Today's gem is probably only a gem to me, because it encompasses a realization I should've had a long time ago.
I started using log4j about two month ago. It was very quick to learn since I know log4perl. But I found myself hampered by a few things. In log4perl, you can call getlogger() with no arguments to get the logger for the current package. I used that often and expected to use it more in log4j, but alas it didn't seem to be available. I had to explicitly give the class to getLogger().
And here's where I got confused. I was giving all of my objects a private member named log, which was initialized at declaration. And I was explicitly typing out the class as an argument to getLogger(), e.g., for class MyClass, I was typing:
Logger log = Logger.getLogger(MyClass.class);
This has annoyed me ever since I started using it, because I knew that one day I would cut and paste code from one class to make another class, and being human and fallible I would wind up with one class hardcoded to use another class's logger. Hardcoding is always bad design. But I just didn't see a better way.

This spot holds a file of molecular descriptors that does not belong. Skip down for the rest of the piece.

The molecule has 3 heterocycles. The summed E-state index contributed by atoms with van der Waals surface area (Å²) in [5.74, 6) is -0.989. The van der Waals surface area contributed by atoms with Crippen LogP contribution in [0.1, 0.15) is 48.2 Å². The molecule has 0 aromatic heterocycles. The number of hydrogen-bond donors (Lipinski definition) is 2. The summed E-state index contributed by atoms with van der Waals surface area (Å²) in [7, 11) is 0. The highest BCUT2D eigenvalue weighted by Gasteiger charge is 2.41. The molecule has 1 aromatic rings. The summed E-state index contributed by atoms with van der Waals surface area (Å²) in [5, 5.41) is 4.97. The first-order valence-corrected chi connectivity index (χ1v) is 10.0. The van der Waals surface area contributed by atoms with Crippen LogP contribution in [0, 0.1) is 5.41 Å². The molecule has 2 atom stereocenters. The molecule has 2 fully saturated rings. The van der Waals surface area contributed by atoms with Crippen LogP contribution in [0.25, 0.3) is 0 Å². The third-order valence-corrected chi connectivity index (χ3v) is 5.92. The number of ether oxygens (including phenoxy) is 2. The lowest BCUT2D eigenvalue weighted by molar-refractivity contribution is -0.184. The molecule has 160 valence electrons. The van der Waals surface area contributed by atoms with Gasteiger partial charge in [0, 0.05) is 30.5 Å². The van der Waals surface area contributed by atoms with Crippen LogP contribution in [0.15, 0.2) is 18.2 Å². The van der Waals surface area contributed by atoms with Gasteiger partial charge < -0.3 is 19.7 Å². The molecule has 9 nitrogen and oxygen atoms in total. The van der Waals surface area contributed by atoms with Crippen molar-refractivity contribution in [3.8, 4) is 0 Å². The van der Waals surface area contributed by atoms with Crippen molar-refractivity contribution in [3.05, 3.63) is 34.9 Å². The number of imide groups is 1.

Probably anyone semi-literate in Java has already seen the better way by now, but just in case you're slow like me, here's what became obvious today:
Logger log = Logger.getLogger(this.getClass());
You see, for some reason I was under the impression that I couldn't use this in these initializations. I think I thought this was only available in instance methods and constructors or something. Or maybe when I started out I was trying to make log a class variable instead of an instance variable. I can't remember. I remember lamenting that Java didn't have __PACKAGE__ or some similar subclassable way to refer to the current class outside of an instance method. But the obvious fact that these initializations are for instance variables, and that therefore a way to refer to the current instance object might be available, didn't strike me until today.
Papa always said I was oblivious.
Incidentally, if I did make log a class variable (static member), I wouldn't have this. If there's a way in that case to programmatically refer to "this class" without explicitly hardcoding the class, I'd appreciate it if someone would enlighten me. I know it's probably obvious.